SWEETWATER COUNTY– Sweetwater County Treasurer Robb Slaughter announced at today’s Sweetwater County Commissioner meeting that the county has started transferring funds from Bank of the West to Commerce Bank of Wyoming.
The commissioners’ decision to leave Bank of the West follows their statement that they will “no longer do business with companies whose main activity is exploring, producing, distributing, marketing or trading oil and gas from shale and/or tar sands.”
At their August 21 meeting, the county commissioners made the decision to have all of the county funds pulled from Bank of the West by October 1.
After receiving four proposals from local banks, Slaughter decided Commerce Bank was the best option for the majority of the county’s functions.
Slaughter said that he was able to make new relationships and reopen relationships with the other banks, and that the county will more than likely do some banking with those other banks somewhere down the line.
Commerce Bank Does Not Have an Environmental Policy Statement
The county already had an existing account and a relationship with Commerce Bank, which helped guide Slaughter’s decision.
Also, Commerce Bank was able to give the county the full amount of pledging the county needs in times where additional revenue is coming in, like in November.
One of the other key factors in the decision to bank with Commerce Bank, is that they do not have an environmental policy statement.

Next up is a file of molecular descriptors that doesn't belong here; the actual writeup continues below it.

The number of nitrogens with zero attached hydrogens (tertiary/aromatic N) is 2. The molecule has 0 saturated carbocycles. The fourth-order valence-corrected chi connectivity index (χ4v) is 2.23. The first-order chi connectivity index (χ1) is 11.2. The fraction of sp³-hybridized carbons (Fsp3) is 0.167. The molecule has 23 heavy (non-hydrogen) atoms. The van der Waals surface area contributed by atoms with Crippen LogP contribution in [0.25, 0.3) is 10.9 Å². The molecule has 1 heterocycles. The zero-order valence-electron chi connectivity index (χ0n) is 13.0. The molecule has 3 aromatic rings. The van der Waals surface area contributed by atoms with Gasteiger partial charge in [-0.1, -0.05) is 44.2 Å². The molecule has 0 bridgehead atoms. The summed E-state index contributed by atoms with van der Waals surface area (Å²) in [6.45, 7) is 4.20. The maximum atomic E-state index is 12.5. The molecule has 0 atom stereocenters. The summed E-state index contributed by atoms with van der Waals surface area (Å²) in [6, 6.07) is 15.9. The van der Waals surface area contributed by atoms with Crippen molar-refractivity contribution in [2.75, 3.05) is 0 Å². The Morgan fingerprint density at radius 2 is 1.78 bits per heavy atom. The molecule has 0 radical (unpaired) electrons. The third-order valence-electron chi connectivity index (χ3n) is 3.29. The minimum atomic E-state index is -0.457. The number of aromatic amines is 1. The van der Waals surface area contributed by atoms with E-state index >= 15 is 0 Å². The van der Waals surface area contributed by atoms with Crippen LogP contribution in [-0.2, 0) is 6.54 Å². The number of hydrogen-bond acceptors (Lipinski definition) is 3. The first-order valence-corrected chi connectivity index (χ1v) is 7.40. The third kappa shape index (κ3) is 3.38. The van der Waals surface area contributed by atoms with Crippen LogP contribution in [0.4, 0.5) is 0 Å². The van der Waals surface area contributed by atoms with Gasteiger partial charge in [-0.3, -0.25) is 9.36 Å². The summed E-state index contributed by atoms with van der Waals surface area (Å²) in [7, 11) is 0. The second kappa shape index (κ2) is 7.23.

Slaughter said that several of the larger banks have some sort of environmental policy statement, though not as restrictive as Bank of the West’s, that go against the extraction of minerals, oil, and gas that Sweetwater County’s economy is based around.
Slaughter was able to get a letter from Commerce Bank expressing their support for the oil and gas industry.
Commerce Bank also offered to send a dedicated team to help the county with the transfers, and Slaughter commended that team saying they have been extremely helpful.
$530,000 in Outstanding Checks
One of the issues with changing banks is that there are still outstanding checks, totaling about $530,000. They have tried to mitigate this, by stopping the issuance of the checks from Bank of the West, as of last week.
They do have a significant amount of checks that are outstanding, but Slaughter assured the commissioners that this issue would be taken care of by October 1.
Slaughter said that this has been a very smooth transition, and has been much simpler than he expected.
Commissioner Wally Johnson reminded the community as to why this transition was necessary, as Sweetwater County’s economy is dependent on minerals.
“Minerals are very critical to Sweetwater County, and have been since the county was first born,” Johnson said.